Building Home Visiting Systems

By Stephanie Schmit

Home visiting has a strong evidence base. Rigorous research supports the effectiveness of several models at promoting strong parenting skills and children’s health and development, as well as streamlining family support and child development services. Home visiting programs can also improve child health and development, increase children’s school readiness, enhance parents’ ability to support their children’s development, and improve family economic self-sufficiency.  In the long run, this leads to fewer children in the social welfare, mental health, and juvenile corrections systems, creating considerable cost savings for states.

The Evidence-Based Home Visiting (EBHV) Program was created in 2008 to prevent child maltreatment, leading to fewer children in the social welfare system. The Children’s Bureau (CB) within the Administration for Children and Families (ACF) at the U.S. Department of Health and Human Services funded 17 cooperative agreements to provide the necessary infrastructure for widespread adoption, implementation, and sustaining of evidence-based home visitation programs that aim to prevent child maltreatment. A recent evaluation, released by CB in partnership with Mathematica Policy Research and Chapin Hall at the University of Chicago, examined whether systems change occurred, whether models were implemented with fidelity, and implementation strategies and challenges.

The evaluation highlights key lessons learned since 2008: (1) challenges in completing home visits at recommended levels of intensity, (2) challenges in maintaining enrollment; (3) challenges in assessing the quality of the home visitor-participant relationship; (4) the need for flexibility in program management and evaluation during times of uncertainty; (5) the importance of feeding program-level experiences and data into system-level decisions and improvement plans; and (6) the central role of positive relationships and collaboration among partners.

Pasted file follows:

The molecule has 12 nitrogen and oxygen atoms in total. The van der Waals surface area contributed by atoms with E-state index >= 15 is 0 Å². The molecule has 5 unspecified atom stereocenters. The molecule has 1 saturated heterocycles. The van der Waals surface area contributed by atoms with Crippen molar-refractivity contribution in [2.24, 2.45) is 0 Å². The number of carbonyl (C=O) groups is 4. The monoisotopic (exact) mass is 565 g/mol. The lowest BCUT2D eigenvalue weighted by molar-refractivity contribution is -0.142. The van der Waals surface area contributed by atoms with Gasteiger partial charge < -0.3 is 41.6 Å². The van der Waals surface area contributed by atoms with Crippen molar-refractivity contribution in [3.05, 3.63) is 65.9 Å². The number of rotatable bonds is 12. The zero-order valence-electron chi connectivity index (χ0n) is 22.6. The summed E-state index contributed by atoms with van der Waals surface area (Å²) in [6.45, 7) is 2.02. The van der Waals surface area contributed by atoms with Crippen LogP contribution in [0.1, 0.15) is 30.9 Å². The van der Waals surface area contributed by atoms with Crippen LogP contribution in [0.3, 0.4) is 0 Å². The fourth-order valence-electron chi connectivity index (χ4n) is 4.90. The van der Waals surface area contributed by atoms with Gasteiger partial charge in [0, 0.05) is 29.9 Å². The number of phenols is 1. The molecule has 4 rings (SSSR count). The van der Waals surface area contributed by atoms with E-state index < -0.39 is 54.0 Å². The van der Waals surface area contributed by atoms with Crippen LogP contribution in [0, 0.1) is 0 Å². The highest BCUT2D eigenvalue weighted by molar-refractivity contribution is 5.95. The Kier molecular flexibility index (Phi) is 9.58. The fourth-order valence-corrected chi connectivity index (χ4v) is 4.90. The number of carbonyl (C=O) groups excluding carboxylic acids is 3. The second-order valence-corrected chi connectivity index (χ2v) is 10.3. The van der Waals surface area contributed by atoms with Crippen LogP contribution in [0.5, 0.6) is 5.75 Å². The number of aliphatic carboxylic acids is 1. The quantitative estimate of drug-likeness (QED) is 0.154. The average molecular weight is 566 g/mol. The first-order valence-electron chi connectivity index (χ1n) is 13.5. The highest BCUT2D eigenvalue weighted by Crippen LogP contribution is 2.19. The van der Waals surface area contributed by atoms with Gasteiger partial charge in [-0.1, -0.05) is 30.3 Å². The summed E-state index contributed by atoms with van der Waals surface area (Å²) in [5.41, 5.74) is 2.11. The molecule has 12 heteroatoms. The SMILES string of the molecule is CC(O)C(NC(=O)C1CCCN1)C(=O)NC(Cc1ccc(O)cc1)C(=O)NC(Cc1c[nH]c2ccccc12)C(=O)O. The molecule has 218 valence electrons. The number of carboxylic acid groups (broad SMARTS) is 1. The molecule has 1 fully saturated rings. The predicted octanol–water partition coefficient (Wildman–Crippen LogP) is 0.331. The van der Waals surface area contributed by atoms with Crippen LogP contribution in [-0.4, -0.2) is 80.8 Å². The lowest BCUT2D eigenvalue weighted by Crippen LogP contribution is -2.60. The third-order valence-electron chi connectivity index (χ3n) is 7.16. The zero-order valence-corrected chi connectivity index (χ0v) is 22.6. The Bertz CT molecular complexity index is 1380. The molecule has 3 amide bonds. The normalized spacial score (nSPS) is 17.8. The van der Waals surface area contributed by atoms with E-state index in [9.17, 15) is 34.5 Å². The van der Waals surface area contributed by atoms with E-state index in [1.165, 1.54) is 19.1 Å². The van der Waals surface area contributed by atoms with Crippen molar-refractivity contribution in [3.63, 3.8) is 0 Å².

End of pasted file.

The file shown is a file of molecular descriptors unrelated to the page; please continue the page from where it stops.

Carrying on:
The critical takeaway from the evaluation is the importance of building infrastructure and promoting better coordination across programs. Some states have made infrastructure investments in online tools for data collection or assessment or have made other efforts to: improve coordination within the home visiting system and the broader early childhood system; develop the programs’ workforce; or increase fidelity to models. Most of these efforts require continuing investments. The Maternal Infant and Early Childhood Home Visiting (MIECHV) Program has been highly valuable in helping states build infrastructure and expand EBHV’s reach to many additional participants, as well as promoting increased use of evidence-based programs more broadly and mechanisms for accountability. A number of states now have statewide infrastructures that support adoption of common outcomes across programs; they are also implementing initiatives to continuously monitor program quality.

The MIECHV program and other federal investments have been critical to developing sustainable, statewide home visiting systems and connecting them to the overarching early childhood system. Federal investment is an essential support of state system building which, when done thoughtfully and with the proper inputs, is comprehensive and ensures the broader early childhood system includes home visiting. Successful states have brought together diverse stakeholders and community interests to decide which home visiting models to implement, how to measure program outcomes, how to use this opportunity to create a more coordinated early childhood system, and how to put systems in place to support high-quality implementation of evidence-based models.  Congress should continue federal investment in home visiting to sustain these efforts to build statewide infrastructure and bring critical services to children and their families.